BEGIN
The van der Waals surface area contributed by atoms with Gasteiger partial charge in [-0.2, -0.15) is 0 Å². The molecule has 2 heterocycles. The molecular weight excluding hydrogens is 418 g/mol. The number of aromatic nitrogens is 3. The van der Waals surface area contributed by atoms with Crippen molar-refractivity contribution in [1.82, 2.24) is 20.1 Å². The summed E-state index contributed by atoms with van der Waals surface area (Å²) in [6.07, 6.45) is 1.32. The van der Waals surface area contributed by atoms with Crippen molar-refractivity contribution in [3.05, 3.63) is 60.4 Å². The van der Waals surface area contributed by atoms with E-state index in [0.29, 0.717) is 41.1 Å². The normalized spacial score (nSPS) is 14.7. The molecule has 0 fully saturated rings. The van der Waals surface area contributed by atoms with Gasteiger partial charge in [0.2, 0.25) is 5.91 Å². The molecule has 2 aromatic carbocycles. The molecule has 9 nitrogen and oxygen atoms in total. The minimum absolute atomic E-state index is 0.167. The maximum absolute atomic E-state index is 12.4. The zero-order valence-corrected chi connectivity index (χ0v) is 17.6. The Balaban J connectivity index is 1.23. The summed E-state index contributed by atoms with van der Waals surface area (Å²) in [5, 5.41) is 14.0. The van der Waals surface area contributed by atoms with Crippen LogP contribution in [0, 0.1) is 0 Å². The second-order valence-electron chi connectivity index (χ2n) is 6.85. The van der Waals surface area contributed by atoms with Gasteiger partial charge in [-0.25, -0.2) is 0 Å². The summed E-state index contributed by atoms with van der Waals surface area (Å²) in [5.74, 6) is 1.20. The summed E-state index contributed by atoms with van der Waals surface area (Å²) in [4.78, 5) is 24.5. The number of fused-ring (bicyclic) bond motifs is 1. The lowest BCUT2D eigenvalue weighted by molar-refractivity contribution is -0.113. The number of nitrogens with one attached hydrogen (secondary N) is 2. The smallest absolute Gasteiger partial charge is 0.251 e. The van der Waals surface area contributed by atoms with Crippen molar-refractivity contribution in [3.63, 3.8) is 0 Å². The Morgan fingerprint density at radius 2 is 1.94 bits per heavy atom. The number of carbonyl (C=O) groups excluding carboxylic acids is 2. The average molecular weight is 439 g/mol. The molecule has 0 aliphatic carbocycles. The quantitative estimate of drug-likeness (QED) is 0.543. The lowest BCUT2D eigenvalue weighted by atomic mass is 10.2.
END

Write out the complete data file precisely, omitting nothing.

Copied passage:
The van der Waals surface area contributed by atoms with Gasteiger partial charge in [-0.2, -0.15) is 0 Å². The molecule has 2 heterocycles. The molecular weight excluding hydrogens is 418 g/mol. The number of aromatic nitrogens is 3. The van der Waals surface area contributed by atoms with Crippen molar-refractivity contribution in [1.82, 2.24) is 20.1 Å². The summed E-state index contributed by atoms with van der Waals surface area (Å²) in [6.07, 6.45) is 1.32. The van der Waals surface area contributed by atoms with Crippen molar-refractivity contribution in [3.05, 3.63) is 60.4 Å². The van der Waals surface area contributed by atoms with E-state index in [0.29, 0.717) is 41.1 Å². The normalized spacial score (nSPS) is 14.7. The molecule has 0 fully saturated rings. The van der Waals surface area contributed by atoms with Gasteiger partial charge in [0.2, 0.25) is 5.91 Å². The molecule has 2 aromatic carbocycles. The molecule has 9 nitrogen and oxygen atoms in total. The minimum absolute atomic E-state index is 0.167. The maximum absolute atomic E-state index is 12.4. The zero-order valence-corrected chi connectivity index (χ0v) is 17.6. The Balaban J connectivity index is 1.23. The summed E-state index contributed by atoms with van der Waals surface area (Å²) in [5, 5.41) is 14.0. The van der Waals surface area contributed by atoms with Crippen LogP contribution in [0, 0.1) is 0 Å². The second-order valence-electron chi connectivity index (χ2n) is 6.85. The van der Waals surface area contributed by atoms with Gasteiger partial charge in [-0.25, -0.2) is 0 Å². The summed E-state index contributed by atoms with van der Waals surface area (Å²) in [5.74, 6) is 1.20. The summed E-state index contributed by atoms with van der Waals surface area (Å²) in [4.78, 5) is 24.5. The number of fused-ring (bicyclic) bond motifs is 1. The lowest BCUT2D eigenvalue weighted by molar-refractivity contribution is -0.113. The number of nitrogens with one attached hydrogen (secondary N) is 2. The smallest absolute Gasteiger partial charge is 0.251 e. The van der Waals surface area contributed by atoms with Crippen molar-refractivity contribution in [3.63, 3.8) is 0 Å². The Morgan fingerprint density at radius 2 is 1.94 bits per heavy atom. The number of carbonyl (C=O) groups excluding carboxylic acids is 2. The average molecular weight is 439 g/mol. The molecule has 0 aliphatic carbocycles. The quantitative estimate of drug-likeness (QED) is 0.543. The lowest BCUT2D eigenvalue weighted by atomic mass is 10.2.